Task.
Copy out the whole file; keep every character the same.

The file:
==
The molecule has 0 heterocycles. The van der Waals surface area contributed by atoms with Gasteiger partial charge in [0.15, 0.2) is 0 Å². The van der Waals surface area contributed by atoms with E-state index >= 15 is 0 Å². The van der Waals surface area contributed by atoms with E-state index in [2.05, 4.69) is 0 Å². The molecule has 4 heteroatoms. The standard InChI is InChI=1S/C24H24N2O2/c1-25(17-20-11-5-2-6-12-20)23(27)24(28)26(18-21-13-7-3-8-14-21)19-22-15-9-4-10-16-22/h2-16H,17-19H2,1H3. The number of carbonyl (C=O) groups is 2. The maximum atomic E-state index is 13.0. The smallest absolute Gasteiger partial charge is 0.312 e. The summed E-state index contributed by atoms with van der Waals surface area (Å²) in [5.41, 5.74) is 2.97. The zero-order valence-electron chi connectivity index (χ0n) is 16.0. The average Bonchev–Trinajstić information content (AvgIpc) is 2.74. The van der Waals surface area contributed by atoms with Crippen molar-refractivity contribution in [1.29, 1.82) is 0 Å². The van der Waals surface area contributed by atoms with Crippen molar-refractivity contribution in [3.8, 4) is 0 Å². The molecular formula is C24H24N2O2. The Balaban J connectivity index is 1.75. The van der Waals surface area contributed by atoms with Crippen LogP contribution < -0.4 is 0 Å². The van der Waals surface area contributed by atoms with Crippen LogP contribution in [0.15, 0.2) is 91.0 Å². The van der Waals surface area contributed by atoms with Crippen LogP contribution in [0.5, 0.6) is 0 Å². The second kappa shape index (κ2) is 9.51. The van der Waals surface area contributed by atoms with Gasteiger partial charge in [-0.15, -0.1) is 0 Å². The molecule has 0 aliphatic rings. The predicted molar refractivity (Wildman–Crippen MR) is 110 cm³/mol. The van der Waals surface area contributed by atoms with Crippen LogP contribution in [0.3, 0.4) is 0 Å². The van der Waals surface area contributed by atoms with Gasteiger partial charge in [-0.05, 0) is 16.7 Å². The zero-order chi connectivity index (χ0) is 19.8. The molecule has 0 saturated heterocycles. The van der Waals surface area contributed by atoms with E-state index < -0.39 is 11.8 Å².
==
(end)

The molecule has 0 heterocycles. The van der Waals surface area contributed by atoms with Gasteiger partial charge in [0.15, 0.2) is 0 Å². The van der Waals surface area contributed by atoms with E-state index >= 15 is 0 Å². The van der Waals surface area contributed by atoms with E-state index in [2.05, 4.69) is 0 Å². The molecule has 4 heteroatoms. The standard InChI is InChI=1S/C24H24N2O2/c1-25(17-20-11-5-2-6-12-20)23(27)24(28)26(18-21-13-7-3-8-14-21)19-22-15-9-4-10-16-22/h2-16H,17-19H2,1H3. The number of carbonyl (C=O) groups is 2. The maximum atomic E-state index is 13.0. The smallest absolute Gasteiger partial charge is 0.312 e. The summed E-state index contributed by atoms with van der Waals surface area (Å²) in [5.41, 5.74) is 2.97. The zero-order valence-electron chi connectivity index (χ0n) is 16.0. The average Bonchev–Trinajstić information content (AvgIpc) is 2.74. The van der Waals surface area contributed by atoms with Crippen molar-refractivity contribution in [1.29, 1.82) is 0 Å². The van der Waals surface area contributed by atoms with Crippen molar-refractivity contribution in [3.8, 4) is 0 Å². The molecular formula is C24H24N2O2. The Balaban J connectivity index is 1.75. The van der Waals surface area contributed by atoms with Crippen LogP contribution < -0.4 is 0 Å². The van der Waals surface area contributed by atoms with Crippen LogP contribution in [0.15, 0.2) is 91.0 Å². The van der Waals surface area contributed by atoms with Crippen LogP contribution in [0.5, 0.6) is 0 Å². The second kappa shape index (κ2) is 9.51. The van der Waals surface area contributed by atoms with Gasteiger partial charge in [-0.15, -0.1) is 0 Å². The molecule has 0 aliphatic rings. The predicted molar refractivity (Wildman–Crippen MR) is 110 cm³/mol. The van der Waals surface area contributed by atoms with Crippen LogP contribution in [0.3, 0.4) is 0 Å². The van der Waals surface area contributed by atoms with Gasteiger partial charge in [-0.05, 0) is 16.7 Å². The zero-order chi connectivity index (χ0) is 19.8. The molecule has 0 saturated heterocycles. The van der Waals surface area contributed by atoms with E-state index < -0.39 is 11.8 Å².